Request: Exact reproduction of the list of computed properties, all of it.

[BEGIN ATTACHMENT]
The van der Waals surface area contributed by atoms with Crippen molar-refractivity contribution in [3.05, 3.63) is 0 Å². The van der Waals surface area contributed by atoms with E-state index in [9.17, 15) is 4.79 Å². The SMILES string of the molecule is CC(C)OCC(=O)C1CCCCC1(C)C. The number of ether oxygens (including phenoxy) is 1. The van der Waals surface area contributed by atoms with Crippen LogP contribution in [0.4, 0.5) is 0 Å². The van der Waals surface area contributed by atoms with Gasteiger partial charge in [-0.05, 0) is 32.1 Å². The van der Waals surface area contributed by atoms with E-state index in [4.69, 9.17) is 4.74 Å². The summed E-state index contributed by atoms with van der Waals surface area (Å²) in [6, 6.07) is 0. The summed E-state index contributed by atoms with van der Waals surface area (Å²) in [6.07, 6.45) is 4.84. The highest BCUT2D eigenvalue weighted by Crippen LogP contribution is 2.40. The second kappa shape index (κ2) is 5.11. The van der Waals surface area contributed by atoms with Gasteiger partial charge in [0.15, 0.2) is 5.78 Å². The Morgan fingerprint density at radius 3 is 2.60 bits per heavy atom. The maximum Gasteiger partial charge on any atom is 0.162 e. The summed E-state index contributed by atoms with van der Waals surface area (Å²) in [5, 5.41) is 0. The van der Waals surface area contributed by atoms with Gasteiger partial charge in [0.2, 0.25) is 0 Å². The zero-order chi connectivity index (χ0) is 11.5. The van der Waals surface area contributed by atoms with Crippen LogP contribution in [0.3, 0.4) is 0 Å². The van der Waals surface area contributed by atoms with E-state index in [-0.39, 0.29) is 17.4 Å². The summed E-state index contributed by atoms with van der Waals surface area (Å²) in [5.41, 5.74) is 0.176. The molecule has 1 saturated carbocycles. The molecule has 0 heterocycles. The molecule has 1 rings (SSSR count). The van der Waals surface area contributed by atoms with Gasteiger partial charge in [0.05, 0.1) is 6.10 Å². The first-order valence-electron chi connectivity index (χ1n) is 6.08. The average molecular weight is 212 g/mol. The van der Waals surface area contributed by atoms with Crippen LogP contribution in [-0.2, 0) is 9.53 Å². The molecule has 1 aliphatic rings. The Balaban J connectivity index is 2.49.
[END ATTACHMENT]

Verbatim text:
The van der Waals surface area contributed by atoms with Crippen molar-refractivity contribution in [3.05, 3.63) is 0 Å². The van der Waals surface area contributed by atoms with E-state index in [9.17, 15) is 4.79 Å². The SMILES string of the molecule is CC(C)OCC(=O)C1CCCCC1(C)C. The number of ether oxygens (including phenoxy) is 1. The van der Waals surface area contributed by atoms with Crippen LogP contribution in [0.4, 0.5) is 0 Å². The van der Waals surface area contributed by atoms with Gasteiger partial charge in [-0.05, 0) is 32.1 Å². The van der Waals surface area contributed by atoms with E-state index in [4.69, 9.17) is 4.74 Å². The summed E-state index contributed by atoms with van der Waals surface area (Å²) in [6, 6.07) is 0. The summed E-state index contributed by atoms with van der Waals surface area (Å²) in [6.07, 6.45) is 4.84. The highest BCUT2D eigenvalue weighted by Crippen LogP contribution is 2.40. The second kappa shape index (κ2) is 5.11. The van der Waals surface area contributed by atoms with Gasteiger partial charge in [0.15, 0.2) is 5.78 Å². The Morgan fingerprint density at radius 3 is 2.60 bits per heavy atom. The maximum Gasteiger partial charge on any atom is 0.162 e. The summed E-state index contributed by atoms with van der Waals surface area (Å²) in [5, 5.41) is 0. The van der Waals surface area contributed by atoms with Gasteiger partial charge in [0.2, 0.25) is 0 Å². The zero-order chi connectivity index (χ0) is 11.5. The van der Waals surface area contributed by atoms with Crippen LogP contribution in [0.3, 0.4) is 0 Å². The van der Waals surface area contributed by atoms with E-state index in [-0.39, 0.29) is 17.4 Å². The summed E-state index contributed by atoms with van der Waals surface area (Å²) in [5.41, 5.74) is 0.176. The molecule has 1 saturated carbocycles. The molecule has 0 heterocycles. The molecule has 1 rings (SSSR count). The van der Waals surface area contributed by atoms with Gasteiger partial charge in [0.05, 0.1) is 6.10 Å². The first-order valence-electron chi connectivity index (χ1n) is 6.08. The average molecular weight is 212 g/mol. The van der Waals surface area contributed by atoms with Crippen LogP contribution in [-0.2, 0) is 9.53 Å². The molecule has 1 aliphatic rings. The Balaban J connectivity index is 2.49.